With several wildfires creating smoky skies across the southern Interior, Interior Health is advising residents to take precautions to protect their health.
“Wildfires are a regular part of summer in British Columbia,” says IH in a news release issued Wednesday afternoon. “With wildfires comes the potential for wildfire smoke pollution in and around communities across the Interior. The best way to cope with smoke pollution is to be prepared and take measures to reduce your exposure to smoke.”
Smoke affects everyone differently, based on their health, age, exposure, and other personal factors, says the health authority and smoke exposure can be particularly concerning for those who have underlying medical conditions such as asthma, COPD, heart disease, or diabetes. Infants, young children, the elderly, and pregnant women can also be affected.
The following can reduce the health risks associated with wildfire smoke:
• Reduce outdoor activity on smoky days.
• Stay cool and drink plenty of fluids.
• People with asthma or other chronic illness should activate their personal care plans and carry any rescue medications with them at all times.
• Find clean air shelters such as libraries, community centres, and shopping malls as they often have cleaner, cooler air than smaller buildings or the outdoors.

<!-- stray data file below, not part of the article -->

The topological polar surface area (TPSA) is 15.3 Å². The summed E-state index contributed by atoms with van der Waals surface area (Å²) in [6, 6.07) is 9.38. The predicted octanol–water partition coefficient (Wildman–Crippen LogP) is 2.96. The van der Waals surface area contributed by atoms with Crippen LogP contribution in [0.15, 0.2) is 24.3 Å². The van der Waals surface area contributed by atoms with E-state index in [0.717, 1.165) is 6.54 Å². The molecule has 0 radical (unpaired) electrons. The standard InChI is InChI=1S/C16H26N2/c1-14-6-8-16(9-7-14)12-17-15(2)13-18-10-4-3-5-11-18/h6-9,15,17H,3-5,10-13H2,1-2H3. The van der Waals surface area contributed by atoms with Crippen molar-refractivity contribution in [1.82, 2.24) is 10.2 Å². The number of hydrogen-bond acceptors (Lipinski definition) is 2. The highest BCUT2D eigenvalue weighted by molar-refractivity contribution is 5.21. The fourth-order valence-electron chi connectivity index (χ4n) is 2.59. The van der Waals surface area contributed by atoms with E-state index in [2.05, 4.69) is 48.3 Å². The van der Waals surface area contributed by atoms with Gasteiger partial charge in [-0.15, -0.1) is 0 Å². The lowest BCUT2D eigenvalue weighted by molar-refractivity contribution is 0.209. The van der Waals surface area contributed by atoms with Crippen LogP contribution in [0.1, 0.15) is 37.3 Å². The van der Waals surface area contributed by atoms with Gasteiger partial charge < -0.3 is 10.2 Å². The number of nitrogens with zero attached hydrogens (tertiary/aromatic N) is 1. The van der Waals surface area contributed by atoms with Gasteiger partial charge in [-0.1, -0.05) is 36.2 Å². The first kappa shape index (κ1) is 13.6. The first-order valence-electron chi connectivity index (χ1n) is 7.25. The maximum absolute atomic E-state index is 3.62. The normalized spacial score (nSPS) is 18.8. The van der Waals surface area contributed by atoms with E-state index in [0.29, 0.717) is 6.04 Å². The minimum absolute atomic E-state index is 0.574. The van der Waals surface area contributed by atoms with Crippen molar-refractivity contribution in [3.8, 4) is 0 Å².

• Consider purchasing a commercially available HEPA (high efficiency particulate air) filter and creating a clean air shelter in one room of your home.
• Pay attention to local air quality reports and the conditions around you because smoke levels can change over short periods and over small distances. A heavy haze, possibly accompanied by the smell of smoke, can indicate that smoke levels are higher than usual. Check the Air Quality Health Index in your area.
• Travel to areas with better air quality. Conditions can vary greatly across geographic areas and elevations. See Environment and Climate Change Canada’s smoke forecast map for more information.
For general information about smoke and your health, contact HealthLinkBC toll free, 24 hours a day, 7 days a week at 8-1-1.
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